Zity members asked me about suppository use, some even adding that they had read that in France most medicine is given rectally rather than orally. Here is the lowdown, and some personal remembrances.
It is true that, when I grew up, 30 or 40 years ago, many medicines that were available in oral form were also available in suppository form. Many people seemed to have the idea that injections were the most potent form, then suppositories, then oral, perhaps reflecting some Catholic idea that the more uncomfortable, the better it is. So, yes, it is true that, when I grew suppositories were quite common for giving medicine – but I also got tablets and syrups.
Also, there existed some medicines for throat ache only in suppository form – they contained pungent extracts of eucalyptus etc. and I suspect an oral version would have been unpalatable. The rectal version stung the rectum a bit (imagine some kind of mint candy up there). Unfortunately for me, my mother believed in the efficiency of these medicines, and I got these suppositories (2 or 3 a day) pretty much whenever I had a sore throat, which is not uncommon in schoolchildren.
Nowadays, however, most suppositories as alternate to oral forms are no longer manufactured; I think the only major exception is paracetamol (acetaminophen, that is found in Tylenol), which is also available in baby, children and adult forms (I guess, for vomiting patients; also the baby form is useful for babies that refuse ingesting the oral form). There is only one remaining brand of suppositories for throat ache (Biquinol). The days of widespread rectal medication are long gone.
The reason is that suppositories are a fairly embarrassing and messy way of giving medicine. They are basically grease (probably cocoa butter, back then) in which drugs are dissolved. My parents kept them in the fridge door when in use, because, if stored at room temperature (perhaps only in the summer?) they would be soft and difficult to insert. Once they are inside the body, they melt; the drugs cross the rectum walls into the bloodstream. The problem is that the remaining grease will inevitably leak out (faster if passing gas), giving some very unpleasant squishy feeling between the buttocks and soiling underwear. For this reason, mom would place a panty liner in my underwear under my anus…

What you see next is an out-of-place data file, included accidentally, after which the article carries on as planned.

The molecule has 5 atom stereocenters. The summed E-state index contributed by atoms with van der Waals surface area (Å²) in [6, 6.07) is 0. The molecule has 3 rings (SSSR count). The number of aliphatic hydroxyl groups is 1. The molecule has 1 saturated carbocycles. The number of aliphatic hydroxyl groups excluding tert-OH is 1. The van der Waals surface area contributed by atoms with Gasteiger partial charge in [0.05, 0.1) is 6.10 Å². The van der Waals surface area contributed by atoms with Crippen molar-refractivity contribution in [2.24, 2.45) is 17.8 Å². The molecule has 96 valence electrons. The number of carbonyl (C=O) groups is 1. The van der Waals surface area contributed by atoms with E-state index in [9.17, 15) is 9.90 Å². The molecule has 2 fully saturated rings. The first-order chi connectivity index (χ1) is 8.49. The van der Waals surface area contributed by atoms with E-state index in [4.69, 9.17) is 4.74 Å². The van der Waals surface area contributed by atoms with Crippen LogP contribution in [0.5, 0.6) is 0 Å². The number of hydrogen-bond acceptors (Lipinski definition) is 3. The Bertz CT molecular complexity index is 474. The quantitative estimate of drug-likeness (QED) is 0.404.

Furthermore, and especially with irritating suppositories such as that for throat ache, the suppository may have a laxative side effect – and then the patient poops the suppository before it has acted! To avoid that, mom would always send me potty before inserting a suppository, whether I felt the urge or not, except if I had just done number two.
To summarize, the whole procedure was humiliating. I was sent to go potty, asked whether I had had a bowel movement (and encouraged to go back, otherwise), I was then bent over the toilet (or asked to lay on the side over the bed), told to “bear down” and mom would insert the suppository, then place the panty liner and ask me to get dressed again. She used no lubrication apart from the suppository’s grease, and seldom wore a finger cot (I think it happened when she had injured her finger). I still can feel her fingernail up there – the inserted her fingertip to make sure the suppository would not come back. If this happened before school, I would be in class with greasy buttocks, a tell-tale smell of eucalyptus if for throat ache, waiting for the break to go to the toilet and wipe myself. Yeesh!
Another kind of suppository still commonly used is glycerin, for inducing a bowel movement, particularly when constipated. When I was in elementary school, it was not uncommon (though not extremely common either – I guess it happened once every two months?) that I got constipated. I guess it’s because I retained my feces because I disliked going to the squat toilets at school, and perhaps I was not drinking enough. In any case, this largely disappeared as I grew up. Mom’s reaction to constipation, including just being “late”, was to give me a spoonful of a kind of jelly of mineral oil (Lubentyl) and/or prunes with every meal. If, however, I complained of feeling a need to go but not being able to since I was “plugged up”, if I strained on the toilet, she would also give a glycerin suppository. I think (it was long ago) that she would then give suppositories until I had a normal bowel movement (soft stools). Her idea was that straining would just risk damaging my rectum (a few times, hard stools caused slight injuries and blood on the toilet paper). Sometimes, if she suspected difficulties in going, she would order me not to flush so that she could have a look – a few hardened lumps were likely to result in a suppository being given.
Mom would insert the glycerin suppository after wetting it with saliva, then order me to get dressed again and wait until it was melted and I got a real urge. I was prohibited from going potty too soon – unsure about the retention period, perhaps 15 minutes? I recall my relief when expelling. Sometimes mom ordered me not to flush so that she could check the results...